- Microbial control, for example Legionella testing
- Aboriginal environmental health – Housing for Health and Water Program.
To help keep our communities safe, we work in partnership with NSW Health, NSW Office of Water, NSW Environmental Protection Authority (EPA), the District Emergency Management Committee, Health Intelligence Unit, local government agencies and a variety of Non-Government Organisations such as Red Cross and Local Aboriginal Land Councils.
You can contact Environmental Health Services on 1300 066 055, or visit NSW Health, for more information.
There are 79 public drinking water supply systems managed by 28 water utilities in Western and Far Western NSW LHDs. Each water utility must develop and follow a risk-based Drinking Water Management Systems. As a part of the NSW Health Drinking Water Monitoring Program each water utility is required to submit a pre-determined number of water samples for testing. The number of samples for each utility is proportional to the size of the population and the area supplied.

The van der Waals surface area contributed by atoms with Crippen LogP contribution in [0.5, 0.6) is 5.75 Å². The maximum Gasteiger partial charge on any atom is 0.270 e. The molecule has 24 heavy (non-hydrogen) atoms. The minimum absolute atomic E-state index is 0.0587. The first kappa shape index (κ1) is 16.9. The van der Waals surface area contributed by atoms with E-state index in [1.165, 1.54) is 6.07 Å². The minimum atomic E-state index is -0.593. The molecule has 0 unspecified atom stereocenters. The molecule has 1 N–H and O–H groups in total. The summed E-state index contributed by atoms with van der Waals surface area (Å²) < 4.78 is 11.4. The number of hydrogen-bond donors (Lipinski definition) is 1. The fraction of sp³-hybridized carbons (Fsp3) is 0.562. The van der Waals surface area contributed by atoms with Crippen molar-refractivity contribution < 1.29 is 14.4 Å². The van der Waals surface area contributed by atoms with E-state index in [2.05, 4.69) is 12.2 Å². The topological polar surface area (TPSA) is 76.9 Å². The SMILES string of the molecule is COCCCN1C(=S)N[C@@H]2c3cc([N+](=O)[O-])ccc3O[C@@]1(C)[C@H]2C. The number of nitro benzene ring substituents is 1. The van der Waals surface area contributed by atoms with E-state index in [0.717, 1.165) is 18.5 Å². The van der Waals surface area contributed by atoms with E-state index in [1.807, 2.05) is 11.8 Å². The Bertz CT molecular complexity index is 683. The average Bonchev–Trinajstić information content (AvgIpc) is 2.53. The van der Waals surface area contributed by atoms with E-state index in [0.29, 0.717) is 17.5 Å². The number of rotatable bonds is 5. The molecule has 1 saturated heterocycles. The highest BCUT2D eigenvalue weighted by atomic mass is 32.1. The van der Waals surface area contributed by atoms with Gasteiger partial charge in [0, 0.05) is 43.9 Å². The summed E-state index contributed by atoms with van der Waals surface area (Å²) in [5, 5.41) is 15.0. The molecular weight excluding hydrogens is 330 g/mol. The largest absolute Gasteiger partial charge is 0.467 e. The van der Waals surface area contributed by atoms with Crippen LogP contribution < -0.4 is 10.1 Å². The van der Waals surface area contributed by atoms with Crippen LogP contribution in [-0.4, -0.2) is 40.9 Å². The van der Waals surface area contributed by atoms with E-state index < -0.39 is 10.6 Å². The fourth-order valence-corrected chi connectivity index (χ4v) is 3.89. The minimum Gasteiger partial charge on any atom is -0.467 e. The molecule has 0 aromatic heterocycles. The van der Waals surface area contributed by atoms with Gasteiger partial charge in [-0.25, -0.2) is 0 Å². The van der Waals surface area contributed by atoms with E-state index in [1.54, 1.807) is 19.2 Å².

For the year 2022, there were a total of 3,866 of microbiological tests with 20 failed tests (0.5%). These failed tests may have resulted in a boil water alert. In 2022, there were 14 boil water alerts which occurred and may have been as a result of storm events, changes in source water, reservoir breaches, failures of the treatment process and repairs to the reticulation system. Boil water alerts could also be initiated by a critical control point (CCP) exceedance in relation to treatment failure.
Chemistry samples are also allocated to water utilities under the NSW Health Drinking Water Monitoring Program to allow for testing of the physical and chemical characteristics of their drinking water supply. The PHU monitors the test results for compliance with both aesthetic and health-related guideline values and where they are exceeded, considers health related characteristics first and then aesthetic characteristics. All of the above is actioned by the Environmental Health Team according to the NSW Health Response Protocol.